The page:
I made this chart because I wanted to start looking at how the patches would change if I swapped out the reference illuminant (perfect 3200K) and various theatrical lights, like a cheap RGB LED. Notice that this light source has an Rf (Color Fidelity) score of 48.4. The color changes should be extremely noticeable at this level. Here’s the animation between the reference 3200K and the test RGB fixture.

Yep. We can see that there is a big color change here. Keep in mind that the RGB fixture is perfectly calibrated according to traditional calibration measures, meaning white is still the same perfect white as the reference source would show. Now let’s look at the spectrum and the TM-30 report that you might see on a fixture data sheet.

In the top graph, the reference spectrum, 3200K in this case, is shown in black. The spectrum from my RGB LED light is shown in red. Arguably the most important part of the TM-30 report is the big colorful square, called the Color Vector Graphic. The CVG shows you several key pieces of information. Starting on the bottom, the Correlated Color Temperature (CCT) is shown as 3200K. To the right of that we have the Delta u, v score. Often this is written as Duv or ∆uv; Duv value tells us the difference between the white of the test fixture and the white of the reference light source. For LED fixtures with three or more primaries, this will always be 0 if the fixture is calibrated correctly.

Moving up from there we see the big hue circle with 16 divisions. The 16 sections are called the hue bins. Around the circle are several arrows which tell us the average color change for each hue bin. Each arrow itself is made from an average of some number of samples in that hue bin. Large arrows moving out from the circle tells us there is a big change in chroma, or saturation. Arrows moving sideways tells us something about the hue shift. Lastly, the average of these 16 arrows (in 3D) that tells us the Rf score.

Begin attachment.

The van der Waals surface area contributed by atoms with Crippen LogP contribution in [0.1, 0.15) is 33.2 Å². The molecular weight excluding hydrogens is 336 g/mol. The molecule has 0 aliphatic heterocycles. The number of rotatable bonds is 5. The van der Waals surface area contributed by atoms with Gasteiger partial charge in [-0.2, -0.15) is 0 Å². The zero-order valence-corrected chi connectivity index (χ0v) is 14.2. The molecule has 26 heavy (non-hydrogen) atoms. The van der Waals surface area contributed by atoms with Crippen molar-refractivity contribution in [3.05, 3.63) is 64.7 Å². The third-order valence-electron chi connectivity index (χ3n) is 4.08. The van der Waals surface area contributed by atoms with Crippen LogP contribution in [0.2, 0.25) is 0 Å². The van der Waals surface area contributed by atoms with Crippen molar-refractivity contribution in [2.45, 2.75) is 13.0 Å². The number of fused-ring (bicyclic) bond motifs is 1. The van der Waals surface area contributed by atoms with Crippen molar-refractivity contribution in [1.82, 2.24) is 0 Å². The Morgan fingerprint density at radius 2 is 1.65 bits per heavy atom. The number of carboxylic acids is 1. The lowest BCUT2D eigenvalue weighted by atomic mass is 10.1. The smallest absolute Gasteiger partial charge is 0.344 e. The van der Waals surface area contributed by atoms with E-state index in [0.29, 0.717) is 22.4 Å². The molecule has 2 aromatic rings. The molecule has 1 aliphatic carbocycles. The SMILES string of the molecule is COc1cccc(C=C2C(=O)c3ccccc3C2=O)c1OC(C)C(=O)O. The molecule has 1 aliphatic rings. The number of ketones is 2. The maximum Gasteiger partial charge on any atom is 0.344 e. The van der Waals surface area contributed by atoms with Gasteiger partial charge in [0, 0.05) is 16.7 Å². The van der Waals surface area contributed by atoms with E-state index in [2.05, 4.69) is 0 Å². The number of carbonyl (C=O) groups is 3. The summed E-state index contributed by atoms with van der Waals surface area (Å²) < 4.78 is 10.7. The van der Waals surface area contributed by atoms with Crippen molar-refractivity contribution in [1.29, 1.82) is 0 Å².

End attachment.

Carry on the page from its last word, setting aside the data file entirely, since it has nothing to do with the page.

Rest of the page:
At the top of the CVG the overall average change in color is reported as the Rf score. The average change in gamut, similar to saturation, is shown as the Rg score. A perfect RF score is equal to 100. Gamut, as seen here, can be greater or less than 100 depending on whether colors are increasing or decreasing in chroma / saturation on average. A score of 122 tells us that colors are greatly increasing in chroma under this light source. If you look at the rendered color checker above, I think you can see that too.

To the right of the CVG we have the “Local Chroma Shift” and “Local Hue Shift” bar charts. These tell us the exact values for the arrows for each hue bin. It’s very important to remember that most of the time you will see the local hue shift reported in radians, not degrees. So if you want to know how much each hue bin is shifting in 0-360 degrees, you need to convert. As a rough estimate you can look at the left / right direction of the arrows and compare it to the width of the hue bin. Each of the hue bins on the CVG is 22.5 degrees.

Putting Rf Into Perspective